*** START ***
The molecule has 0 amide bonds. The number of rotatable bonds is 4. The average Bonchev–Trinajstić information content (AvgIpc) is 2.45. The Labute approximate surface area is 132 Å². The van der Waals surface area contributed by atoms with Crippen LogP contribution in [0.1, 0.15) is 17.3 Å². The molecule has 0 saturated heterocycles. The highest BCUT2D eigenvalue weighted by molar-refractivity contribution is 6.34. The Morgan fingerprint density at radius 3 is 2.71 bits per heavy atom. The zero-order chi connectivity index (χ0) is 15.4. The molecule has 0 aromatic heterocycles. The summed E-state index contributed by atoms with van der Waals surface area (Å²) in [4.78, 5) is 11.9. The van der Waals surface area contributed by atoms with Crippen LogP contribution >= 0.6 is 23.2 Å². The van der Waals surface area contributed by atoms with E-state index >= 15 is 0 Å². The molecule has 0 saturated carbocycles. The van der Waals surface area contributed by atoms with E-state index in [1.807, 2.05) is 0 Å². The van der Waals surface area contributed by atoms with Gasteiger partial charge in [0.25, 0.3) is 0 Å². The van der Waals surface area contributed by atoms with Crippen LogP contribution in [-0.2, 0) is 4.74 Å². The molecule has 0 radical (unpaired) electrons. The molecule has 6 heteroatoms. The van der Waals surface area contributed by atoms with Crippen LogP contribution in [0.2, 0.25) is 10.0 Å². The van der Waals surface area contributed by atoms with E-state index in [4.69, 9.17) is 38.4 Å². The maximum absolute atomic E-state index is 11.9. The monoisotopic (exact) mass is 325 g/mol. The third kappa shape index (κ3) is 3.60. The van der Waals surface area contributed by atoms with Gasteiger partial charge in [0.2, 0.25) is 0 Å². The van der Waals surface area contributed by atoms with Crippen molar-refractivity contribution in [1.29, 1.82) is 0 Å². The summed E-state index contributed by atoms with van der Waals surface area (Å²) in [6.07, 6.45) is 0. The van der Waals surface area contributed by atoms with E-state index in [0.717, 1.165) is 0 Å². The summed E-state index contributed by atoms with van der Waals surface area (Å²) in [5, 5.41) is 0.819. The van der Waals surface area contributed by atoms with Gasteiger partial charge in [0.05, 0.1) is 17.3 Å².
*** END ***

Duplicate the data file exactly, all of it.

The molecule has 0 amide bonds. The number of rotatable bonds is 4. The average Bonchev–Trinajstić information content (AvgIpc) is 2.45. The Labute approximate surface area is 132 Å². The van der Waals surface area contributed by atoms with Crippen LogP contribution in [0.1, 0.15) is 17.3 Å². The molecule has 0 saturated heterocycles. The highest BCUT2D eigenvalue weighted by molar-refractivity contribution is 6.34. The Morgan fingerprint density at radius 3 is 2.71 bits per heavy atom. The zero-order chi connectivity index (χ0) is 15.4. The molecule has 0 aromatic heterocycles. The summed E-state index contributed by atoms with van der Waals surface area (Å²) in [4.78, 5) is 11.9. The van der Waals surface area contributed by atoms with Crippen LogP contribution >= 0.6 is 23.2 Å². The van der Waals surface area contributed by atoms with E-state index >= 15 is 0 Å². The molecule has 0 saturated carbocycles. The van der Waals surface area contributed by atoms with E-state index in [1.807, 2.05) is 0 Å². The van der Waals surface area contributed by atoms with Gasteiger partial charge in [0.25, 0.3) is 0 Å². The van der Waals surface area contributed by atoms with Crippen LogP contribution in [-0.2, 0) is 4.74 Å². The molecule has 0 radical (unpaired) electrons. The molecule has 6 heteroatoms. The van der Waals surface area contributed by atoms with Crippen LogP contribution in [0.2, 0.25) is 10.0 Å². The van der Waals surface area contributed by atoms with E-state index in [4.69, 9.17) is 38.4 Å². The maximum absolute atomic E-state index is 11.9. The monoisotopic (exact) mass is 325 g/mol. The third kappa shape index (κ3) is 3.60. The van der Waals surface area contributed by atoms with Gasteiger partial charge in [0.2, 0.25) is 0 Å². The van der Waals surface area contributed by atoms with Crippen molar-refractivity contribution in [1.29, 1.82) is 0 Å². The summed E-state index contributed by atoms with van der Waals surface area (Å²) in [6.07, 6.45) is 0. The van der Waals surface area contributed by atoms with E-state index in [0.717, 1.165) is 0 Å². The summed E-state index contributed by atoms with van der Waals surface area (Å²) in [5, 5.41) is 0.819. The van der Waals surface area contributed by atoms with Gasteiger partial charge in [0.05, 0.1) is 17.3 Å².